and career counseling, and that generally results in a degree of focus for them. After we talk through some of those
things, we begin to focus on an academic plan, and as students begin to take classes, we provide an individualized array
of academic supports, such as tutoring, disability services and so forth.”
Long knows the path of an adult student very well. Right out of high school, she worked at Baxter, followed by an
extended stint working as an aerobics and exercise instructor at Pinebridge Fitness in Spruce Pine. There she also
worked and interacted with athletes on the long-since defunct professional hockey team. It was a good gig while it
lasted. From there she worked at Coats North America from 1985 to 1997, until word got around that the company was
going through a merger, which concerned her and other employees about the long-term security
She decided it might be time to begin thinking about a new job or career. “I knew that I needed to do something,” she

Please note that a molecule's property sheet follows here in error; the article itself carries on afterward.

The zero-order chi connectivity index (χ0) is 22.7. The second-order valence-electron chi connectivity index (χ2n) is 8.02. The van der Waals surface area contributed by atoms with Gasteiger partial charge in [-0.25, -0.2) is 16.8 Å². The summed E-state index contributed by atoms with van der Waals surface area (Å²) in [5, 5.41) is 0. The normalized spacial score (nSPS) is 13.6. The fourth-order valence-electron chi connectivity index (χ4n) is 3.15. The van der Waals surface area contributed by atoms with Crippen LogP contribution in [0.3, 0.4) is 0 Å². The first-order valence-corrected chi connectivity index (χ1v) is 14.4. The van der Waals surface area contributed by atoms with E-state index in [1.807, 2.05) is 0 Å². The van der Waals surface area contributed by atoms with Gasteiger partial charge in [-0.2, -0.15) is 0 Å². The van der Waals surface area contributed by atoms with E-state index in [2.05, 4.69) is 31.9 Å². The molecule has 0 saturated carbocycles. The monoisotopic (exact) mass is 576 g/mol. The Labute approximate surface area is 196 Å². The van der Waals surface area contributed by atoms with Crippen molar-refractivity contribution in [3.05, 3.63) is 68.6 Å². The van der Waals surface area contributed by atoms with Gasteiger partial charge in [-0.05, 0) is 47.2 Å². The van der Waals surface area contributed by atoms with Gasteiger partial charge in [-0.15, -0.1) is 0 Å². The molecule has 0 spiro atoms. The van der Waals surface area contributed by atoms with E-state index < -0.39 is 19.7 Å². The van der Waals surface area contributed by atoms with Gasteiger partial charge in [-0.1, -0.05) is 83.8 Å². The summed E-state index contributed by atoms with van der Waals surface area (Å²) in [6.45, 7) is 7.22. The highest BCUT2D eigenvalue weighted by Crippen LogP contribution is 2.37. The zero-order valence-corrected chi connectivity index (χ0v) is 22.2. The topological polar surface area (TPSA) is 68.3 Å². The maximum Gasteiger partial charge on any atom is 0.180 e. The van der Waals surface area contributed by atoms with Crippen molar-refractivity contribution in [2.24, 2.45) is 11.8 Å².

said. “So I started taking some computer classes at McDowell Tech. She learned a lot and took more and more classes.
One day it occurred to her that she had already earned so many credits that she might just as well finish a full degree
program. “I didn’t really start out thinking about a degree, but over time, I thought that I needed to get one.”
As she was making that decision to move forward with a college degree, she found a mentor and champion in Dr. Robert
Boggs, who served as President of McDowell Tech from 1984 until his retirement in 1999. Boggs frequently saw her in
class or studying in the student commons and over time, he struck up a conversation with her, which eventually led to
more conversations over coffee in the commons. He first encouraged her to complete a degree program and then to
apply for a position in Student Services at the college.
“One week before Dr. Boggs retired, in May, 1999, I became a full-time Assistant to Student Records at McDowell Tech,
and it was his advice and support that made it happen for me. I strive to be that kind of mentor to students I am working